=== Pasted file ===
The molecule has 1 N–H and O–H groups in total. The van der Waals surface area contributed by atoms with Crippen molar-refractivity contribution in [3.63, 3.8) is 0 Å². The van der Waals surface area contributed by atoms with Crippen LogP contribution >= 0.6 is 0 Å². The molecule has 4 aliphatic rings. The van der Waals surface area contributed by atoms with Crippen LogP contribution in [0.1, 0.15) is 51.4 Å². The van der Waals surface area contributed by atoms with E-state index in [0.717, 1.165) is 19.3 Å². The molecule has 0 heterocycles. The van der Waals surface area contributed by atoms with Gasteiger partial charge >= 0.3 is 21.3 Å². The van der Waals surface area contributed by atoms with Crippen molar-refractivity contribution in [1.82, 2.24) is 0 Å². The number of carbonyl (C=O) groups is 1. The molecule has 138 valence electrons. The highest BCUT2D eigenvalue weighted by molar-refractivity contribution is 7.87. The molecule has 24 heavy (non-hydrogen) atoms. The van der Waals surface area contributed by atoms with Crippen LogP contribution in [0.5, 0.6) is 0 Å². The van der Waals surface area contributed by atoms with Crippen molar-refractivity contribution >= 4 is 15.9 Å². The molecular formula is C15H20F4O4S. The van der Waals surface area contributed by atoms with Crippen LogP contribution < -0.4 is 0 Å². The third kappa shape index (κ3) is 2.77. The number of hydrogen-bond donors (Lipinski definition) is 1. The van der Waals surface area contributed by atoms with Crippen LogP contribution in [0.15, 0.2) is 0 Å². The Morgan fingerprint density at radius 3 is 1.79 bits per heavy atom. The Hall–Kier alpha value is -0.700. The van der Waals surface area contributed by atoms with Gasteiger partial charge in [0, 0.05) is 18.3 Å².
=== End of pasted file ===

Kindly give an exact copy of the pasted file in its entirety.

The molecule has 1 N–H and O–H groups in total. The van der Waals surface area contributed by atoms with Crippen molar-refractivity contribution in [3.63, 3.8) is 0 Å². The van der Waals surface area contributed by atoms with Crippen LogP contribution >= 0.6 is 0 Å². The molecule has 4 aliphatic rings. The van der Waals surface area contributed by atoms with Crippen LogP contribution in [0.1, 0.15) is 51.4 Å². The van der Waals surface area contributed by atoms with E-state index in [0.717, 1.165) is 19.3 Å². The molecule has 0 heterocycles. The van der Waals surface area contributed by atoms with Gasteiger partial charge >= 0.3 is 21.3 Å². The van der Waals surface area contributed by atoms with Crippen molar-refractivity contribution in [1.82, 2.24) is 0 Å². The number of carbonyl (C=O) groups is 1. The molecule has 138 valence electrons. The highest BCUT2D eigenvalue weighted by molar-refractivity contribution is 7.87. The molecule has 24 heavy (non-hydrogen) atoms. The van der Waals surface area contributed by atoms with Crippen LogP contribution in [0.5, 0.6) is 0 Å². The van der Waals surface area contributed by atoms with Crippen molar-refractivity contribution >= 4 is 15.9 Å². The molecular formula is C15H20F4O4S. The van der Waals surface area contributed by atoms with Crippen LogP contribution < -0.4 is 0 Å². The third kappa shape index (κ3) is 2.77. The number of hydrogen-bond donors (Lipinski definition) is 1. The van der Waals surface area contributed by atoms with Crippen LogP contribution in [0.15, 0.2) is 0 Å². The Morgan fingerprint density at radius 3 is 1.79 bits per heavy atom. The Hall–Kier alpha value is -0.700. The van der Waals surface area contributed by atoms with Gasteiger partial charge in [0, 0.05) is 18.3 Å².